Deadvlei, Sossusvlei, See all Photos

At first the endless desert was a very bright shade of brown, and then immediately everything becomes a shade of red, and after there are black rocks and short, yellow flora. 

My relationship with the Defender was getting better, as its behavior on these roads was a pleasant surprise. The car accelerated quite well, the steering was precise and despite the equipment we had on the rooves, shifting the vehicle’s center of mass felt safer and smooth and controlled. 400 km of gentle drifting on the turns, and pressing the pedal to get a bit more speed when exiting the turns. The dirt roads are surprisingly well-maintained. The speed limit on most of these roads is 120 km/h, which is about 20 km/h more than what this big defender should be doing. 

The last part we did from Walvis Bay to Swakopmund was along the coast of the Atlantic, during sunset. This is also the place where the Skeleton Coast starts, and you can even see one of the sunk ships (if you don’t go north, like we have). 

Days 13-15: Etosha National Park

Namibia’s largest Safari. If you’re into animals and you don’t have too much time on your hands, this is your place. The concept is very simple – you take a map of the park waterholes, and you go form spot to spot.

when you’re near a water resource, you just turn off the motor, open up a bottle of Savanna and watch. Like in a documentary taken by National Geographic, the animals come to drink water. At first, there are just a couple of zebras, then the giraffes and the antelopes come out; a single elephant appears form the bushes, followed by 30 more, and you sit and check these creatures off your bucket list. 

Tigers and lions are a different story, though. Some say you have to put in some sort of effort, but in my opinion, it’s purely a matter of luck. No matter how much we tried to see lions, we could only see cheetahs and tigers, not that I’m complaining – the latter are very rare, but I can say that this is the point when our expedition started obsessing over lions (more to come).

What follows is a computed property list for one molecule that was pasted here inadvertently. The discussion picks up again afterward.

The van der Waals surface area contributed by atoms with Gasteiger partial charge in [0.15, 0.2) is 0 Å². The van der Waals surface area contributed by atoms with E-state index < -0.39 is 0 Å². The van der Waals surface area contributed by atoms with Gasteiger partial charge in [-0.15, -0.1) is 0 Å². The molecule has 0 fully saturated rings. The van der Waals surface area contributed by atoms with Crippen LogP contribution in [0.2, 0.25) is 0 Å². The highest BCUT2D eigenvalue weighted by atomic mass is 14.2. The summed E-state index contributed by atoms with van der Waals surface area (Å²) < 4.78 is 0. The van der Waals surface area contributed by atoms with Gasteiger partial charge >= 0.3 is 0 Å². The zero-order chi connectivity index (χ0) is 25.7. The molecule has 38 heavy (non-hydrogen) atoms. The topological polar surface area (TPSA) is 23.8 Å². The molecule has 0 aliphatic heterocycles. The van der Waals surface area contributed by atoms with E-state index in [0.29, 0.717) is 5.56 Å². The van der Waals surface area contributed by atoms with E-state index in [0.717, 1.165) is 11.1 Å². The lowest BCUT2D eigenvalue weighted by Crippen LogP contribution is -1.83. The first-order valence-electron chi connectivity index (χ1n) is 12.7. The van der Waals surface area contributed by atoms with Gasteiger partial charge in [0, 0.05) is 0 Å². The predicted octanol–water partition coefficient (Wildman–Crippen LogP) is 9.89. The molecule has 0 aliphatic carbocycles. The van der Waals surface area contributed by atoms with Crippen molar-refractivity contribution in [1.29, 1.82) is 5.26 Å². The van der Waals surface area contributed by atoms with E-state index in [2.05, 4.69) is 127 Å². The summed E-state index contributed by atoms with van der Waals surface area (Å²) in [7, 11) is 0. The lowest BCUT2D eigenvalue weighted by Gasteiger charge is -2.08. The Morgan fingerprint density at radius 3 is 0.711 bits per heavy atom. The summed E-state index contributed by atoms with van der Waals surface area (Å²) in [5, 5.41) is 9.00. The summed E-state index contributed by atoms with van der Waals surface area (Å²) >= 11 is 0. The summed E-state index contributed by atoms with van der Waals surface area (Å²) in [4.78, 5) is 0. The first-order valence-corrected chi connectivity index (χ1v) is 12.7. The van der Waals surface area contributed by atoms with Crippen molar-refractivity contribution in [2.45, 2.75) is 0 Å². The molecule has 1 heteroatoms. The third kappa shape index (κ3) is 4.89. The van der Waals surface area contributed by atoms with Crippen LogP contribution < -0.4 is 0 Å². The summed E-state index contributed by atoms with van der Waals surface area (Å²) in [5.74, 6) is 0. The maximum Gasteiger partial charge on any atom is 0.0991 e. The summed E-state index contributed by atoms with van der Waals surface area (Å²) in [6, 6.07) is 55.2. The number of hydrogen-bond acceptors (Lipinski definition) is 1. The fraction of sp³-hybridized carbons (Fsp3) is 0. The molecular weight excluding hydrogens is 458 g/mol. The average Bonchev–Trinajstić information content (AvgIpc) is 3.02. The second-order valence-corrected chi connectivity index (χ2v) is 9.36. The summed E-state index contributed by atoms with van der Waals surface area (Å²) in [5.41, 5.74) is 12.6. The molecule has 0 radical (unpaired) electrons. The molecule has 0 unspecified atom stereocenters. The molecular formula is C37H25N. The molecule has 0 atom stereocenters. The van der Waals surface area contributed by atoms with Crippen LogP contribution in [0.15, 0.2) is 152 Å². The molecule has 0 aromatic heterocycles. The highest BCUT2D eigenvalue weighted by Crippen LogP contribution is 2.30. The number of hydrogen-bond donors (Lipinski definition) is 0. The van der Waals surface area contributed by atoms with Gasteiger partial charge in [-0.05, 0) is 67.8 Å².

Sunset, Etosha National ParkSee all Photos

Days 16-19: They are all in the Bush

We headed towards the Caprivi Strip in north-east Namibia. After Etosha, we had a serious voltage drop. We had enough of the elephants and giraffes and wanted to see some lions. Wherever we went, we kept asking about their last whereabouts. The thing about lions (well, mostly lionesses, really) is that they’re very hot, so the odds to see one are highest in the early morning, 6 a.m. – 9 a.m., a fact that made us wake up at 5 a.m. every day till the end of the trip (did I mention the obsession?).  The Caprivi Strip was crossed quickly, and we were in Botswana. We hired a guide, grabbed a boat and went to a boat safari along the Chobe River. After an hour and a half of cruising, a couple of crocodiles and a hippo, we were back on track. 

The next day we slept in Senyati, a camping site that has a unique second floor bar (yes, the kind that serves beer), overviewing a waterhole; you can go downstairs, to a watching spot in a bunker underground 3 meters away from the waterhole. I don’t think I could be closer to a trunk if I was an elephant myself. 

We kept waking up at sunrise and even hired a local guide who could help us locate the lions. After searching for three hours, spotting an infinite amount of paw-prints, all we got was “They’re all in the bush”, which roughly translates to “NO lions for you”. 

Moremi Game Reserve, See all Photos

Days 20-22: Wild Botswana